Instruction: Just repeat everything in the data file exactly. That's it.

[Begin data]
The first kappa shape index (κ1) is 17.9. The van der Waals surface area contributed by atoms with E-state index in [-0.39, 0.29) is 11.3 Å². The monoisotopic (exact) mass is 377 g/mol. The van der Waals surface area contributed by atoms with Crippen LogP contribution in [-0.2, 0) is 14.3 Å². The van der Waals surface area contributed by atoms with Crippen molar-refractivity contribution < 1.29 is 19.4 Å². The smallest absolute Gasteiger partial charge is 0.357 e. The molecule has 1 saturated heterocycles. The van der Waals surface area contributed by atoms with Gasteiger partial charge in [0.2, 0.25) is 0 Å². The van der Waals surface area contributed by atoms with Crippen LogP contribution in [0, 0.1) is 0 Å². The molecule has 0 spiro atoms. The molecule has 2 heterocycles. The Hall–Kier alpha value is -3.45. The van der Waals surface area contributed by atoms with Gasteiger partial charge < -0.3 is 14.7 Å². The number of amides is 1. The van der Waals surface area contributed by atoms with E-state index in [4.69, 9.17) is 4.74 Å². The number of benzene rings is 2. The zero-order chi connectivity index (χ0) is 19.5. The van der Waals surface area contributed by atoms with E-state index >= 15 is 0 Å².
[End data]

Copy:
The first kappa shape index (κ1) is 17.9. The van der Waals surface area contributed by atoms with E-state index in [-0.39, 0.29) is 11.3 Å². The monoisotopic (exact) mass is 377 g/mol. The van der Waals surface area contributed by atoms with Crippen LogP contribution in [-0.2, 0) is 14.3 Å². The van der Waals surface area contributed by atoms with Crippen molar-refractivity contribution < 1.29 is 19.4 Å². The smallest absolute Gasteiger partial charge is 0.357 e. The molecule has 1 saturated heterocycles. The van der Waals surface area contributed by atoms with Gasteiger partial charge in [0.2, 0.25) is 0 Å². The van der Waals surface area contributed by atoms with Crippen LogP contribution in [0, 0.1) is 0 Å². The molecule has 0 spiro atoms. The molecule has 2 heterocycles. The Hall–Kier alpha value is -3.45. The van der Waals surface area contributed by atoms with Gasteiger partial charge < -0.3 is 14.7 Å². The number of amides is 1. The van der Waals surface area contributed by atoms with E-state index in [4.69, 9.17) is 4.74 Å². The number of benzene rings is 2. The zero-order chi connectivity index (χ0) is 19.5. The van der Waals surface area contributed by atoms with E-state index >= 15 is 0 Å².